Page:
West Virginia finds PFAS in 27 water systems’ finished drinking water

June 19, 2023
Sampling results released by the U.S. Geological Survey found that 27 drinking water systems had detectable levels of PFAS.

The West Virginia Department of Health and Human Resources (DHHR) shared the results of drinking water system testing for per- and polyfluoroalkyl substances (PFAS). DHHR identified 27 public water systems with detectable levels of PFAS compounds in their finished drinking water.

Of the 27 systems, 19 had detections above at least one of the U.S. EPA’s proposed regulatory standards.

The drinking water system sampling results were released by the U.S. Geological Survey (USGS) for DHHR and the West Virginia Department of Environmental Protection (DEP).

Under the direction of DHHR, USGS sampled the finished drinking water of 37 systems previously identified as having certain PFAS compounds in their raw-water (pre-treated water) source, to determine which systems need additional or upgraded treatment.

A chart depicting West Virginia's finished water testing results for the 19 systems, Public Water System Drinking Water PFAS Study, may be viewed here.

DHHR's Bureau for Public Health and DEP are currently engaging with these 27 systems through a working group formed in March 2023 to evaluate treatment processes and best approaches to removing these compounds from finished water, as well as identify funding options to minimize the burden on customers.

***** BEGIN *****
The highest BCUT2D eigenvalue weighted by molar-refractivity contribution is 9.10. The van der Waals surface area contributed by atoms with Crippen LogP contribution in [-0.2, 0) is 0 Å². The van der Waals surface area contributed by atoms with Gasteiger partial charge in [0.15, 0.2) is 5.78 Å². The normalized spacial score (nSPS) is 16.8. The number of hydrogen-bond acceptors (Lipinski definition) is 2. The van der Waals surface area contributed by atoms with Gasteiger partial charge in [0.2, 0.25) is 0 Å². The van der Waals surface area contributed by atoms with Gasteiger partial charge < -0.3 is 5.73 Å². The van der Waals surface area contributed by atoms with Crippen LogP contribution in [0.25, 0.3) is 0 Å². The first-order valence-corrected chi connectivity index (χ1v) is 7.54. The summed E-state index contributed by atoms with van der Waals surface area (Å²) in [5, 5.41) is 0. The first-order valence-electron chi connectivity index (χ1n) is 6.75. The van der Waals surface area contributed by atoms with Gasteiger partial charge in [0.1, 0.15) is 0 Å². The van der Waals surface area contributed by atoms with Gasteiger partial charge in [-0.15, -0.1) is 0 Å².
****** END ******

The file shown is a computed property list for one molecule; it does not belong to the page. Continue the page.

PFAS compounds have been detected in drinking water in states across the country; however, there is currently no regulatory requirement for states or public water systems to conduct sampling. EPA has proposed to regulate certain PFAS compounds, PFOA and PFOS, at a Maximum Contaminant Level (MCL) of 4 parts per trillion, require public water systems to monitor for certain PFAS compounds, and notify consumers and reduce PFAS levels if they exceed the regulatory standards. EPA expects to finalize this rule by the end of 2023.

“While a determination of risk for consumers cannot be made based on the preliminary results of this study, this data helps us plan for when final testing is complete and the EPA rules are finalized,” said Dr. Matthew Christiansen, State Health Officer and Commissioner of DHHR’s Bureau for Public Health.

West Virginia's decision to pursue finished water testing ahead of EPA's proposed regulation is a proactive measure guided by recent legislation aimed at addressing PFAS contamination across the state.

West Virginia will receive $18.9 million in federal funding over two years to address emerging contaminants like PFAS in drinking water. That funding can be used for a wide-range of activities, including research and testing, treatment, source water activities, restructuring, consolidating, or creating water systems, and technical assistance.

Additional samples of finished drinking water may be collected from sampling points located at the entry point to the distribution system and analyzed for PFAS compounds of concern.

“This information is another vital step forward in our efforts to address this issue,” said DEP Secretary Harold Ward. “The DEP, DHHR, and our local water systems can make more informed decisions and take appropriate next steps to ensure that safe, clean drinking water is accessible to all communities across West Virginia.”

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